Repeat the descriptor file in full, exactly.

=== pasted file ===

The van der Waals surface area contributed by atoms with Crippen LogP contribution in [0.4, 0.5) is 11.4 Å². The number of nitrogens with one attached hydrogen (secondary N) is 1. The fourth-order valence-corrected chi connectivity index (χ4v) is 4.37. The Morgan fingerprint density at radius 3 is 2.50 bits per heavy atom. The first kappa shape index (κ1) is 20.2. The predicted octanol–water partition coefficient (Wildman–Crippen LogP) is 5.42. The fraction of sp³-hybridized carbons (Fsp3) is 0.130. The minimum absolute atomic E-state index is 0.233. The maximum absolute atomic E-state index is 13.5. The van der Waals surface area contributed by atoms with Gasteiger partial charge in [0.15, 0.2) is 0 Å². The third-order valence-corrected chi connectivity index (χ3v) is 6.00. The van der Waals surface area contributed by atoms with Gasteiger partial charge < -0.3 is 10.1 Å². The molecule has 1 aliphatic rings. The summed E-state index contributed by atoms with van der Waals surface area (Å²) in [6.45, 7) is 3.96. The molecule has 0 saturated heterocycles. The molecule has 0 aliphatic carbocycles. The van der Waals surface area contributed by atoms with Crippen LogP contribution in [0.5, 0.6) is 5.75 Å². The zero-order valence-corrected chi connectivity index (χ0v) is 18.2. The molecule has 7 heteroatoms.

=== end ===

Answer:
The van der Waals surface area contributed by atoms with Crippen LogP contribution in [0.4, 0.5) is 11.4 Å². The number of nitrogens with one attached hydrogen (secondary N) is 1. The fourth-order valence-corrected chi connectivity index (χ4v) is 4.37. The Morgan fingerprint density at radius 3 is 2.50 bits per heavy atom. The first kappa shape index (κ1) is 20.2. The predicted octanol–water partition coefficient (Wildman–Crippen LogP) is 5.42. The fraction of sp³-hybridized carbons (Fsp3) is 0.130. The minimum absolute atomic E-state index is 0.233. The maximum absolute atomic E-state index is 13.5. The van der Waals surface area contributed by atoms with Gasteiger partial charge in [0.15, 0.2) is 0 Å². The third-order valence-corrected chi connectivity index (χ3v) is 6.00. The van der Waals surface area contributed by atoms with Gasteiger partial charge < -0.3 is 10.1 Å². The molecule has 1 aliphatic rings. The summed E-state index contributed by atoms with van der Waals surface area (Å²) in [6.45, 7) is 3.96. The molecule has 0 saturated heterocycles. The molecule has 0 aliphatic carbocycles. The van der Waals surface area contributed by atoms with Crippen LogP contribution in [0.5, 0.6) is 5.75 Å². The zero-order valence-corrected chi connectivity index (χ0v) is 18.2. The molecule has 7 heteroatoms.